As a result unless your entire workflow only involves print and usage with other UHD display owners, you’ll probably want to proof your work on a 1080p display – just like you’d test your editing in a sRGB web browser to know how the rest of the world will see your work.

    I should also note that while it does help you a little with printing to see something that more closely resembles a print, the challenges of display matching to print still exist – UHD does nothing to help our hinder that process in my opinion. As a result, don’t expect any magic to happen when you start soft proofing your prints from a UHD display versus what you are doing today on your 1080p or 1920x1200 display.

    A recommended approach

    Do my comments mean I don’t recommend getting a UHD display? Absolutely not, UHD display is incredible but I do advise a dual screen strategy with one display running at 1080p (like I do with my PA Series display).

    The only downside to this configuration – at least on Windows – is that you end up with ridiculously large user interfaces on your 1080p display as the system applies one size UI elements to all displays. This does help you with Photoshop issues though as you can simply move the UI back and forth between the two displays or put the UI in the 1080p display and undock the photo window and drag it over to the UHD monitor. As previously mentioned, you’ll still want to double check your work on the 1080p display and in the web browser before you finish your editing.

    A Word about Calibration


    Like the NEC PA series displays, you’ll need the NEC SpectraView II Display Calibration Software and a compatible display calibration device to accurately calibrate the color on this display. The good news though is that if you have these already a simple and free software update will have you calibrating in no time. The calibration was good and paired nicely next to my NEC PA series display, although not as good as having it paired with another PA series. With that said, so there were no major issues mixing the different types of displays together.

    X-Rite i1Display Pro (Rebate Available)
    X-Rite i1Display Pro (Rebate Available)

    Need a bigger display?

    NEC PA322UHD-BK 32" Widescreen LED Backlit Color Accurate IPS Monitor
    NEC PA322UHD-BK 32" Widescreen LED Backlit Color Accurate IPS Monitor

    If you’ve got deep pockets, the 32” UHD PA series is the display to get if you can afford it. The PA series represents NEC’s highest quality displays for photographers with the best performance and most accurate uniform color, so it will be the UHD display by which others are judged. It’s also a nicer having a larger display for UHD since this would make the fonts appear a bit larger.

    Unfortunately I haven’t had the pleasure of testing one of these displays yet, but I hope to in the future.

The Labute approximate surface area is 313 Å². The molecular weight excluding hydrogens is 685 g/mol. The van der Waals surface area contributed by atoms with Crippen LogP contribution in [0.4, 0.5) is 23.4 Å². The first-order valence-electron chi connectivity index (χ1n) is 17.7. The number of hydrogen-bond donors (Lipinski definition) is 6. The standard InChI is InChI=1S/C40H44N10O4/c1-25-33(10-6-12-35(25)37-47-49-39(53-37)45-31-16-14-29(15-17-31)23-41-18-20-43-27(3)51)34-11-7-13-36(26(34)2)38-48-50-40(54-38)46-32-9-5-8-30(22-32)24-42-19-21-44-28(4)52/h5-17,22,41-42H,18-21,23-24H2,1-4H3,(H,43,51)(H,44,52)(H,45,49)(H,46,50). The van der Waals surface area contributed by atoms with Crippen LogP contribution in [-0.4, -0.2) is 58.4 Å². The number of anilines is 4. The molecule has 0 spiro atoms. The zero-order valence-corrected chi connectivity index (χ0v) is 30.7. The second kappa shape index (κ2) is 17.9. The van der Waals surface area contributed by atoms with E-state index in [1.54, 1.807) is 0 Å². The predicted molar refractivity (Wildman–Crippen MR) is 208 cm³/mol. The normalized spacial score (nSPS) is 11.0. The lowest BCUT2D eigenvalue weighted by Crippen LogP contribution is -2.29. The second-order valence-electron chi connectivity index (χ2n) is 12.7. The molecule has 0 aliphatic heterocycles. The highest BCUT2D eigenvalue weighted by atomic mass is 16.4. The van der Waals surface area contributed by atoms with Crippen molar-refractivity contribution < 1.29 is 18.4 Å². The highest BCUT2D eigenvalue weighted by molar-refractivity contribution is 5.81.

While I don’t think the quality of this display is on par with a NEC PA series, it is a very good display. UHD is a wonderful thing to behold in real life, so this unit shouldn’t disappoint anyone.

    With a current street price that is about $269 more than a similarly sized NEC PA242W display, it’s hard to not argue for moving up to 4k (UHD). With that said, I still think every photographer displaying photos to the web should either own a 1080p display or plan to scale down their UHD display to 1080p for proofing their work. However, it is easy to change your resolution and go back to UHD when you are done so this shouldn’t be considered a reason against UHD.

    Where to order

    Click here to learn more or order the on the B&H web site. My friends at Amazon have it available here.

    Other articles you may enjoy

    If you enjoyed this article, you may also enjoy these:


    If you make a purchase using links found in this article, I may make a commission. It doesn’t cost you a penny more, but it does help to support future articles like this.

    If you enjoyed this article, please support future articles like this by donating a dollar or saving several dollars by using my discount coupon codes. Either way, your support is greatly appreciated!

    Click here to learn more about how this blog is funded.

    Saturday, November 1, 2014

    REVIEW: Epson Metallic Photo Paper Glossy & Luster

    Epson Metallic Glossy & Luster Photo Papers
    Epson Metallic Glossy & Luster Photo Papers

    I’m delighted to finally get a chance to bring you my review of Epson Metallic Glossy & Luster Photo Papers. This blog was made famous in the printing community for my previous metallic papers reviews, and I had been encouraging Epson for years to develop a metallic paper. Epson also surprised me by not only doing a traditional glossy metallic but also introducing a luster metallic paper. I’m a huge fan of the Epson Ultra Premium Luster and an ever bigger fan of metallic, so the marriage between the two is more than a dream come true!


    When I did my last metallic paper comparison, I loved Red River Polar Pearl Metallic and felt it was the winner on price but identical in quality to the Lexjet. As a result of the price advantage, the Red River has been my paper of choice for the last 2+ years and it even had a short run in an incredible 300gsm version (now discontinued) that is still my most favorite ever! As a result, when it comes to glossy metallic, Red River Polar Pearl is the standard by which others are judged.


    When I flop the papers around in my hands, I notice that the Epson Glossy Metallic seems to have less flex in it – which is great, because that’s the only gripe I have about the Red River (which is what the 300gsm fixed). The color of the Epson seems to be slightly warmer when viewed under a GTI light box, but other than that they are very similar. The amount metallic flake (for lack of a better term) in both papers seems to be about the same, and in my testing the printed results when using the superior Red River ICC profile on both papers surprisingly resulted in the Epson having a slightly cooler temperature image. The cost of the papers currently gives Epson the slight advantage, but if you use my discount coupon code for Red River papers then the Polar Pearl is slightly cheaper.